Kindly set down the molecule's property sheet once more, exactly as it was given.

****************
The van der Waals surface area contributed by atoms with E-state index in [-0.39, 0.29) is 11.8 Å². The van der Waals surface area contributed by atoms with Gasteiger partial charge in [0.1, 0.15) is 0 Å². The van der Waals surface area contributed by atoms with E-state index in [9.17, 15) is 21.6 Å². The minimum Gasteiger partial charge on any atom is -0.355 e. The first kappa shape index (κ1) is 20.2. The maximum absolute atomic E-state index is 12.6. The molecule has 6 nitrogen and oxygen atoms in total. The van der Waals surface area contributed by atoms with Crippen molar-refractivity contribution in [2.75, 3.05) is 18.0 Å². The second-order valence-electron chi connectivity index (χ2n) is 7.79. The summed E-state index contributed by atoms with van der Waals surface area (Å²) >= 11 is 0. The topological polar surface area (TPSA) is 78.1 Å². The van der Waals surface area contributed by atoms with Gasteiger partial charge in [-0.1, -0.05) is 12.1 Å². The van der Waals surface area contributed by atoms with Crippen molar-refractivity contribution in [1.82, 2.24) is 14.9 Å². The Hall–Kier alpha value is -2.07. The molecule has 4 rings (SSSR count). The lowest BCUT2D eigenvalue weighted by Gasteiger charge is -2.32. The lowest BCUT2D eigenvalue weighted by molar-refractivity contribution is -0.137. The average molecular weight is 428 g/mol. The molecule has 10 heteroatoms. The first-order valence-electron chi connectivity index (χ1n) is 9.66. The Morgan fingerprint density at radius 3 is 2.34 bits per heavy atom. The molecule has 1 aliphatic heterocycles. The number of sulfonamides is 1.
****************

The van der Waals surface area contributed by atoms with E-state index in [-0.39, 0.29) is 11.8 Å². The van der Waals surface area contributed by atoms with Gasteiger partial charge in [0.1, 0.15) is 0 Å². The van der Waals surface area contributed by atoms with E-state index in [9.17, 15) is 21.6 Å². The minimum Gasteiger partial charge on any atom is -0.355 e. The first kappa shape index (κ1) is 20.2. The maximum absolute atomic E-state index is 12.6. The molecule has 6 nitrogen and oxygen atoms in total. The van der Waals surface area contributed by atoms with Crippen molar-refractivity contribution in [2.75, 3.05) is 18.0 Å². The second-order valence-electron chi connectivity index (χ2n) is 7.79. The summed E-state index contributed by atoms with van der Waals surface area (Å²) >= 11 is 0. The topological polar surface area (TPSA) is 78.1 Å². The van der Waals surface area contributed by atoms with Gasteiger partial charge in [-0.1, -0.05) is 12.1 Å². The van der Waals surface area contributed by atoms with Crippen molar-refractivity contribution in [1.82, 2.24) is 14.9 Å². The Hall–Kier alpha value is -2.07. The molecule has 4 rings (SSSR count). The lowest BCUT2D eigenvalue weighted by Gasteiger charge is -2.32. The lowest BCUT2D eigenvalue weighted by molar-refractivity contribution is -0.137. The average molecular weight is 428 g/mol. The molecule has 10 heteroatoms. The first-order valence-electron chi connectivity index (χ1n) is 9.66. The Morgan fingerprint density at radius 3 is 2.34 bits per heavy atom. The molecule has 1 aliphatic heterocycles. The number of sulfonamides is 1.